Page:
As many riders across the country buckle down and ready themselves for the slew of competitions that lie ahead, the FEI stewarding rules have been updated and some of the changes may necessitate tack changes with immediate effect.
One regular debate that crops up when it comes to tack and the limitations within the adult age category is the use of a secondary rein that is not directly connected to the bit or bridle. While, previously, the FEI stated that they may be used as a secondary rein providing that the primary rein was connected to the bit or bridle, the updated Stewarding Guidelines now state that these are no longer permitted in the competition arena. With the Outdoor Grand Prix currently underway and the open grades commencing their event from Friday the 2nd, these new rules, although published in close proximity to the event are now active and this will be applicable immediately.
There are many versions of this now-prohibited item currently being used among our open riders and it is highly recommended that riders make the necessary changes to their tack prior to the start of the competition on Friday. Riders who choose to try their luck at the event will be subject to several possible penalties, including mandatory elimination for illegal tack, should they compete with the incorrect equipment.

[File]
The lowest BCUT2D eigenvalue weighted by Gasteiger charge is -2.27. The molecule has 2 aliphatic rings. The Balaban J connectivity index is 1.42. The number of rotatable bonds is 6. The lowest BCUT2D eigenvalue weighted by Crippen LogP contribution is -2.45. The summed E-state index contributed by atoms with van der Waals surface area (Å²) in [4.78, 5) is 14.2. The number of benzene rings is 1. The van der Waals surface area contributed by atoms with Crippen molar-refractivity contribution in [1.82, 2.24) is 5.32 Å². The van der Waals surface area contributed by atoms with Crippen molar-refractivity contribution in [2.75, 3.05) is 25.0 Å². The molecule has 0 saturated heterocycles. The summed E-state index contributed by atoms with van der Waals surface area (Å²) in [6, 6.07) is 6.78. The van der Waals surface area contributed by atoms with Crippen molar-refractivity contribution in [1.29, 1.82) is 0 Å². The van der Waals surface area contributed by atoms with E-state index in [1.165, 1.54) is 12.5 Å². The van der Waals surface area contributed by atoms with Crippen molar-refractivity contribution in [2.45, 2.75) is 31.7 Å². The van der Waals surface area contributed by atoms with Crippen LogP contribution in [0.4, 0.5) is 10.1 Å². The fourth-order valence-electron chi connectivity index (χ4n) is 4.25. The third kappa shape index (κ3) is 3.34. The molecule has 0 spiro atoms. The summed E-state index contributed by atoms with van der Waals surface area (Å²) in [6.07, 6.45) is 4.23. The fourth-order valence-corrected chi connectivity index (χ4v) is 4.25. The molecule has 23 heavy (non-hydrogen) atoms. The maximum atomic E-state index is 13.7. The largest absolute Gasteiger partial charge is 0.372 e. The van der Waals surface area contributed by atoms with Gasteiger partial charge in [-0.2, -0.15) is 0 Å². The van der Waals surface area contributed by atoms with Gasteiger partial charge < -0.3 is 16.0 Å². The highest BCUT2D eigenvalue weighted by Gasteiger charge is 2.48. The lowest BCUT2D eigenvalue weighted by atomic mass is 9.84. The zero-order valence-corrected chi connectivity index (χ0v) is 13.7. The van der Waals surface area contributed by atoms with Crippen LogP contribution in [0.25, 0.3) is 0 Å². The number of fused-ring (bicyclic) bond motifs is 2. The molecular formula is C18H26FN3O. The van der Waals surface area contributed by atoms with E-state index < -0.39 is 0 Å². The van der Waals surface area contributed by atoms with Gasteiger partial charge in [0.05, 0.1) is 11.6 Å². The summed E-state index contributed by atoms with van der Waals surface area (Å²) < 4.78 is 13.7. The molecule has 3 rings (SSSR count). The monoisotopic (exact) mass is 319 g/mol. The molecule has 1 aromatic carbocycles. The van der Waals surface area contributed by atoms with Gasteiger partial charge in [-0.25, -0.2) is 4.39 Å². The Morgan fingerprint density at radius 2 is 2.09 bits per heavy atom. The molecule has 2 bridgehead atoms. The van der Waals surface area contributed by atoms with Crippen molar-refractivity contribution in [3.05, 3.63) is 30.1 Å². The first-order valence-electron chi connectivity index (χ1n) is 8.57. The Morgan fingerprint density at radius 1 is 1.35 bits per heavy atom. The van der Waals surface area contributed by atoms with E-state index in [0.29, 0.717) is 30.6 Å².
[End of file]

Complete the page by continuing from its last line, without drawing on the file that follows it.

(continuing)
In the updated rule, the FEI stipulates that auxiliary reins “that run through the rings of the bit and over the top of the head [are] not allowed in the competition arena and may be used in the practice arena only if a pair of reins is attached to the bit or directly to the bridle.” This essentially prohibits the use of the aid commonly sold by South African tack shops as the “Abdulla/Abdullah Rein”. The FEI is aiming to reduce the use of equipment that acts as reverse running reins or training aids applying excess pressure on the poll. While a similar action is created to that of a traditional rope gag, the rope gag is still legal as the reins are connected directly to the bit.
Final clarification regarding variations of this equipment is pending from the FEI, however, in the meantime, we advise erring on the side of caution by avoiding the use of such auxiliary reins regardless of their individual differences. If using multiple reins, all must be connected directly to either the bit or the bridle.
If in doubt about the legality of your tack whilst at an event, the best option is always to approach the Chief Steward prior to competing for clarification.